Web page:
Following the Silicon Valley Bank and Signature Bans fallout, Credit Suisse’s chaos has again spooked investors, as regional banking failures ripple through global markets.
The Swiss-listed bank’s shares tumbled 24% after its largest investor, Saudi National Bank, said it would not provide any further financial assistance. The contagion effect spread to other regions, causing a renewed sharp decline in US and European bank stocks. Bonds and gold again surged amid the risk-off sentiment, as rates slumped on bets for a sooner-than-expected pivot on US interest rate policy from the Federal Reserve. Notably, big tech shares were much more resilient despite rising recession risks, due to Fed policy optimism.
The US dollar strengthened as both the Eurodollar and the Swiss franc fell sharply, while commodity currencies softened due to a sharp drop in energy and industrial metal prices. It is a typical market reaction to a pending financial crisis, with all eyes on the ECB policy meeting later today. A softer stance on the tightening measures may be expected amid the current market rout.
- Eight out of 11 sectors in the S&P 500 finished lower, with energy, material, and financial sectors leading losses, all down more than 3%. All major oil producers, including Occidental Petroleum, and Exxon Mobil, which are both down more than 5%. Devon Energy fell 8 4%. On the other hand, the communication service stocks outperformed, led by Meta Platforms, up 1.75. The defensive sectors, such as utility and consumer staples also finished higher.
- Government bond yields in both the EU and the US again tumbled on the back of spreading contagion risk, with the yield on the US 2-year notes dived 33 basis points to a six-month low. The magnitude of volatilities in bond markets was only seen during crisis times, such as the pandemic in March 2020, and GFC in 2008.
- European stock markets tumbled amid the banking crisis, with all the regional stock markets down more than 3%. The Swiss National Bank says it will provide Credit Suisse with liquidity if necessary.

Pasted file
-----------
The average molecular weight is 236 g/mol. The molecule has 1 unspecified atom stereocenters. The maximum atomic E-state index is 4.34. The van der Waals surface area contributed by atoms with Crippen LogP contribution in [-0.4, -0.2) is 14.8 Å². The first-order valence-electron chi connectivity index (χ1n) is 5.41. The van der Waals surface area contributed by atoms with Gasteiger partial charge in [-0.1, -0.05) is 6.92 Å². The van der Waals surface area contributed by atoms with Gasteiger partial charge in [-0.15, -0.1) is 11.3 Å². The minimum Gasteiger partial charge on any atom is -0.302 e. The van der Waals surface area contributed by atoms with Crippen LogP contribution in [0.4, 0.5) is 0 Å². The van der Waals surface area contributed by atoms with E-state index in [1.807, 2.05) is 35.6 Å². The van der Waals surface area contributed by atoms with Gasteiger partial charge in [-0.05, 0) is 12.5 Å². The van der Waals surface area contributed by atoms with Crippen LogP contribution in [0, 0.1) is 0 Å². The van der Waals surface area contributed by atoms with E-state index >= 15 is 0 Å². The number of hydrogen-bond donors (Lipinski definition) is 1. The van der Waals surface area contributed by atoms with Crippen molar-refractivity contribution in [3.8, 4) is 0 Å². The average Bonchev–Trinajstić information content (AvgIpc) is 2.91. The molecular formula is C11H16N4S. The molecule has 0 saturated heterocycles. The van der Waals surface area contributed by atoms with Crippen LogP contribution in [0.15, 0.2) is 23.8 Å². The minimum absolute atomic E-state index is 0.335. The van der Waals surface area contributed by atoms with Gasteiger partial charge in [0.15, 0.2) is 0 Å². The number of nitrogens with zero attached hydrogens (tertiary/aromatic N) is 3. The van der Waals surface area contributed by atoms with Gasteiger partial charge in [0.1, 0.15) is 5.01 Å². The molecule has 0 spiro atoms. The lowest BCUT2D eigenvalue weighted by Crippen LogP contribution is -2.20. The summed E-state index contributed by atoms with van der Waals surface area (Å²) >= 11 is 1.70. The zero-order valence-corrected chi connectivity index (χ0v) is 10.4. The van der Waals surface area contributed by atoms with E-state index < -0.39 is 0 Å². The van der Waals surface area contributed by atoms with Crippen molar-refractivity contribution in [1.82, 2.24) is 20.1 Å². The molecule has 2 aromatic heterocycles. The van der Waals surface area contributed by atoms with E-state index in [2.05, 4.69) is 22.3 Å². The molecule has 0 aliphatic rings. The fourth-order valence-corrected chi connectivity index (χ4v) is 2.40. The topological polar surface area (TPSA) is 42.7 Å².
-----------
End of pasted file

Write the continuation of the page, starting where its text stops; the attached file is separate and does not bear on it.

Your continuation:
- Gold futures surged 36 dollars per ounce to a five-week high before pulling back to 1,922. Gold is probably the most favour haven asset amid the market rout. The upside momentum may take the precious metal to hit the February high of 1,960.
Crude oil plunged to a 14-month low due to recession fears. The WTI futures plummeted more than 4%, finishing below pivotal support of $70 per barrel.
- The growth-sensitive industrial metal, Copper futures also sharply declined to the lowest level since 6 January due to fear of a sooner economic recession.
On today’s agenda
- New Zealand fourth-quarter GDP will be on watch today, with a consensus calling for a 0.2% drop sequentially.
- Australian employment change for February will be on investors’ radar today. The January unemployment rate unexpectedly rose to 3.7% from 3.5% in the prior month. Another weakened labour market will most likely promote the RBA to turn dovish against the bleeding market backdrop globally.
- The ECB policy meeting will be on close watch today. The central bank was expected to raise the interest rate by another 50 basis points this week. However, the ongoing banking sector’s rout may alter its stance on the aggressive tightening steps.
ASX and NZX news
Fonterra Shareholders Fund lifts guidance, posting a net profit up 50% to $NZ546 million for the second half. It will pay an interim dividend of 10 cents on earnings of NZ33 cents per share.
- BHP Group announced to defend the UK high court proceedings amid compensation for the miner’s alleged failures in the Samarco dam collapse in Brazil.
- Infinity Lithium announced a loss of $$2.3 million after tax for the second half vs. $4.2 million in loss from a year ago. The company’s per-share loss is A$0.56 vs A$1.02 during the same period last year.
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